Or reverse that. Say, you start in the sun on a cold day, but then are popping in and out of deep shade for miles–you’re cold, then hot, cold, then hot. The jacket offers a quick transition to keep you comfortable (and from sweating too much, which can leave you even colder and at increased risk of hypothermia).

If, on the other hand, you’re expecting temperatures to stay pretty steady throughout your hike, or think you’ll only get warmer or colder, getting this jacket set up for the backless option may not make as much sense. 

That said, like most outdoor gear, the Pak-Jak is absolutely going to appeal to some hikers more than others. It’s just gonna boil down to your backpacking or hiking style, how you layer, and what kind of gear setup you’re hiking with.

As an ultralight backpacker, I may be less inclined to take all the parts and pieces with me on extended trips, but day hikes are another story (but that’s just me). Plenty of backpackers out there prioritize comfort and versatility more than weight, and if that’s you, you’re gonna dig this.

One downside we did note: after wearing the Pak-Jak for various day hikes over the last month and then for a week straight while hiking and backpacking, the insulation on the inside of the jacket is starting to pull out and pill a bit, so not ideal. Pak-Jak says they’re working on a solution, though, so yay. It’s minor, but worth noting.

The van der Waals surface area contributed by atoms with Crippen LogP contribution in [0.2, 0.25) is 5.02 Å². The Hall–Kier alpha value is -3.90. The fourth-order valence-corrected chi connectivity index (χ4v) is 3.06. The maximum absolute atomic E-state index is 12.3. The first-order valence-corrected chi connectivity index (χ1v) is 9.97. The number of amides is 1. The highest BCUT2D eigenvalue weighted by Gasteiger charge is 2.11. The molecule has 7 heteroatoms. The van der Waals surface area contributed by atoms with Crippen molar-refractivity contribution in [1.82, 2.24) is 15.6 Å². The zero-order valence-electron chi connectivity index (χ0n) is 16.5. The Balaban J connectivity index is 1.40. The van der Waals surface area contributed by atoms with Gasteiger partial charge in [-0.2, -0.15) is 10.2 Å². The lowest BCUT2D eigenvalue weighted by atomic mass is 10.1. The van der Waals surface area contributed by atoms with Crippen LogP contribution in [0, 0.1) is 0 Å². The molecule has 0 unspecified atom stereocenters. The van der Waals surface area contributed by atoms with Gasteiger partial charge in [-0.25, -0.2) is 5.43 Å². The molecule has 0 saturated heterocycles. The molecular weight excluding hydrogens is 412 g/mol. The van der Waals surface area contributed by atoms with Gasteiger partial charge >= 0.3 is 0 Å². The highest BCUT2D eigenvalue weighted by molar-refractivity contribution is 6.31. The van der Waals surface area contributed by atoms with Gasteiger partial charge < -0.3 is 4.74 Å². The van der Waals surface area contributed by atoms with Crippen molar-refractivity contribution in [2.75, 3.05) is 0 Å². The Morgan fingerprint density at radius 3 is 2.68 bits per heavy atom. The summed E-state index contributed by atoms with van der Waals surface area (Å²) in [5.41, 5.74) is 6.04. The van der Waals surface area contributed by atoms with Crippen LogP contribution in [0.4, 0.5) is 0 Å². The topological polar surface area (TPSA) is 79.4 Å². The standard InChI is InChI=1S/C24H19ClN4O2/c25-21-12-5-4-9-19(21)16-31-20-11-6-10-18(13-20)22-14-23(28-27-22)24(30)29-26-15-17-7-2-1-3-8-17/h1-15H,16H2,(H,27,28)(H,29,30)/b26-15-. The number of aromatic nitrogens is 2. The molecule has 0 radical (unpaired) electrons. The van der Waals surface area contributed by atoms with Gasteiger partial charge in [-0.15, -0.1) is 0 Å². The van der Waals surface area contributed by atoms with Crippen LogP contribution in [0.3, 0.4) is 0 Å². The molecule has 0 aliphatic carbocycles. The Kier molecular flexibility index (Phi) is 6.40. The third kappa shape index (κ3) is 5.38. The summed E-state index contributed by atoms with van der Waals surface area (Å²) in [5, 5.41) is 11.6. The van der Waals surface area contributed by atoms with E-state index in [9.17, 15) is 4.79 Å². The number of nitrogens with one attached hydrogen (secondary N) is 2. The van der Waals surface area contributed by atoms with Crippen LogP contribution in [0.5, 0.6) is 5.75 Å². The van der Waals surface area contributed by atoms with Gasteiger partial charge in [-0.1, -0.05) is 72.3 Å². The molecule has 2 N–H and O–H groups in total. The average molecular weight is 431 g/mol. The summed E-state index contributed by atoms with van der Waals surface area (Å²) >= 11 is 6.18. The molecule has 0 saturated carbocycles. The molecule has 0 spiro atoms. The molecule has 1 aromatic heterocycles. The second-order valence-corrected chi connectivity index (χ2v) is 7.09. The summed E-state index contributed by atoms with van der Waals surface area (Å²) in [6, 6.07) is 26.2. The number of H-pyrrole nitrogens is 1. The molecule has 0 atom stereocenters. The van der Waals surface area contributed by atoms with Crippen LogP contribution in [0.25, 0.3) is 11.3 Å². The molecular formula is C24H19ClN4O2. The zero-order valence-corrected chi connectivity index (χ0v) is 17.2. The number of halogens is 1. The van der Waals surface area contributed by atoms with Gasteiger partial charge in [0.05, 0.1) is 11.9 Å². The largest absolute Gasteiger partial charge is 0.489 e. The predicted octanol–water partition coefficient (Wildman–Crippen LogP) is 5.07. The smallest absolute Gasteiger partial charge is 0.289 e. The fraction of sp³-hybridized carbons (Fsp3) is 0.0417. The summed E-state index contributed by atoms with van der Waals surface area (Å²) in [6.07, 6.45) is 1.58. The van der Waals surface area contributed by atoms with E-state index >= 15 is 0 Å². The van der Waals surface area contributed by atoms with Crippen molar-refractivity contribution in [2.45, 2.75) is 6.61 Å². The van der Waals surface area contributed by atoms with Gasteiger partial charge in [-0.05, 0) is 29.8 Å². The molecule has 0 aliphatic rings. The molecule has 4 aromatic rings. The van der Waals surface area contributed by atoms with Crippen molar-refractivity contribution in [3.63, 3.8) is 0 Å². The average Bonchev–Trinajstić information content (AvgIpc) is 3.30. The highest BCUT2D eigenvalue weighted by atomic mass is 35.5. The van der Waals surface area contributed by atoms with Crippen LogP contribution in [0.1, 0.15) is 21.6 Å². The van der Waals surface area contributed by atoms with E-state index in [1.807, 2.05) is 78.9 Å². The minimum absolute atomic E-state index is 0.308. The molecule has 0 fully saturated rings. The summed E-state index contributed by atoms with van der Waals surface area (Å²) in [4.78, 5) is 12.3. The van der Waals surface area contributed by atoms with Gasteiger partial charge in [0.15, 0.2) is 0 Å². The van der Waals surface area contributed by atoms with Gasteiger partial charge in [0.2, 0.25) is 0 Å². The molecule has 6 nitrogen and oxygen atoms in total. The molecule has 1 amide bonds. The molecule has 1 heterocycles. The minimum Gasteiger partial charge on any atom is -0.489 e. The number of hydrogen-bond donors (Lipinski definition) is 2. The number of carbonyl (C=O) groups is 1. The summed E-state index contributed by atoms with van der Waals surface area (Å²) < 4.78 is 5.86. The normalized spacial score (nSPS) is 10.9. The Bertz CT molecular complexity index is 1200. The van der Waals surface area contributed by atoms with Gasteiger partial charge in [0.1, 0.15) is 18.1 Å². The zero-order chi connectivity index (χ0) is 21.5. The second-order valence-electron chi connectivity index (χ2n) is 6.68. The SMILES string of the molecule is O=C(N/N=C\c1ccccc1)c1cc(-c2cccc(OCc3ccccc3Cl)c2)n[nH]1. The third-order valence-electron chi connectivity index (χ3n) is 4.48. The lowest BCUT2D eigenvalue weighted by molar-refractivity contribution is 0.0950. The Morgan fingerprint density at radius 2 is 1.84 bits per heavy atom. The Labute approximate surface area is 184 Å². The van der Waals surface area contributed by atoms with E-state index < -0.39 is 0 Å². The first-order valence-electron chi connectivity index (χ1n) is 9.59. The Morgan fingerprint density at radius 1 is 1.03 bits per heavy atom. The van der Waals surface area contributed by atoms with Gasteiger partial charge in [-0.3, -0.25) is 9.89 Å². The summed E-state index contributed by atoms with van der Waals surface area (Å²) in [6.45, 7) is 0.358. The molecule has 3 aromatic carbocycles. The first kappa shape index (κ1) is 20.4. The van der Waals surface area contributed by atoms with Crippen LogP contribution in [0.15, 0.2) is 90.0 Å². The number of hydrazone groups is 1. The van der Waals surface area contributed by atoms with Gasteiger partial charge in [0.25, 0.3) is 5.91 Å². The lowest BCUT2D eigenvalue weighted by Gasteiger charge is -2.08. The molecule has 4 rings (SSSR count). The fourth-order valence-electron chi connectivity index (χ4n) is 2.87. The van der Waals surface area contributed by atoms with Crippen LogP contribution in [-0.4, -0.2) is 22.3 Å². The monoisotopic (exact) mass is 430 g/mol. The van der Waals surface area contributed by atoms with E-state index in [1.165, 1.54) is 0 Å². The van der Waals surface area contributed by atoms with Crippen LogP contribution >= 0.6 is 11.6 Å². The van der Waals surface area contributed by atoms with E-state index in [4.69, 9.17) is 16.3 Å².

Anyway! The jackets just launched this winter and are available in size small to 2XL, in men’s and women’s styles, and are currently only available in this green color. I wear a small and Josh a medium, by the way. 

In any case, if you want to check out the innovative new Pak-Jack, find it here:

Now get out there, stay warm (but not too warm) on cool weather hikes, and wander on.